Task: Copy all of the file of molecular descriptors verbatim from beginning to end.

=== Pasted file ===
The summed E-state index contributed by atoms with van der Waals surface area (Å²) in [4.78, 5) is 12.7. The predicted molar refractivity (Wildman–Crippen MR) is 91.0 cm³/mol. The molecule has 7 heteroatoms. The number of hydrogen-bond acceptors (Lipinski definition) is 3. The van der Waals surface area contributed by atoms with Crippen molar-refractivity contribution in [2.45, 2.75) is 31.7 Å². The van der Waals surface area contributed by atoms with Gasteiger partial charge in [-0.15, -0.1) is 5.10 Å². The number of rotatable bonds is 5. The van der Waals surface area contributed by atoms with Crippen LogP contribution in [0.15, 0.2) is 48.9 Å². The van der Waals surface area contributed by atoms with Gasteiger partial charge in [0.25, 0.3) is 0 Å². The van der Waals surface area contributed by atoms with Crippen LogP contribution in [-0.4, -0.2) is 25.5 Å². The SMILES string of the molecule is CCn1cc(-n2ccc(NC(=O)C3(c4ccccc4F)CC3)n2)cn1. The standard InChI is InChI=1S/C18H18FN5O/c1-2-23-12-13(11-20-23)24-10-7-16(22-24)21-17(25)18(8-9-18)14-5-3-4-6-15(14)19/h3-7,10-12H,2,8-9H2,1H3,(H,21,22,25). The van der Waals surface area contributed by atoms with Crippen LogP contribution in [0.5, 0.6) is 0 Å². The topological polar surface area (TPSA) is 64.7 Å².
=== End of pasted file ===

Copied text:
The summed E-state index contributed by atoms with van der Waals surface area (Å²) in [4.78, 5) is 12.7. The predicted molar refractivity (Wildman–Crippen MR) is 91.0 cm³/mol. The molecule has 7 heteroatoms. The number of hydrogen-bond acceptors (Lipinski definition) is 3. The van der Waals surface area contributed by atoms with Crippen molar-refractivity contribution in [2.45, 2.75) is 31.7 Å². The van der Waals surface area contributed by atoms with Gasteiger partial charge in [-0.15, -0.1) is 5.10 Å². The number of rotatable bonds is 5. The van der Waals surface area contributed by atoms with Crippen LogP contribution in [0.15, 0.2) is 48.9 Å². The van der Waals surface area contributed by atoms with Gasteiger partial charge in [0.25, 0.3) is 0 Å². The van der Waals surface area contributed by atoms with Crippen LogP contribution in [-0.4, -0.2) is 25.5 Å². The SMILES string of the molecule is CCn1cc(-n2ccc(NC(=O)C3(c4ccccc4F)CC3)n2)cn1. The standard InChI is InChI=1S/C18H18FN5O/c1-2-23-12-13(11-20-23)24-10-7-16(22-24)21-17(25)18(8-9-18)14-5-3-4-6-15(14)19/h3-7,10-12H,2,8-9H2,1H3,(H,21,22,25). The van der Waals surface area contributed by atoms with Crippen LogP contribution in [0.5, 0.6) is 0 Å². The topological polar surface area (TPSA) is 64.7 Å².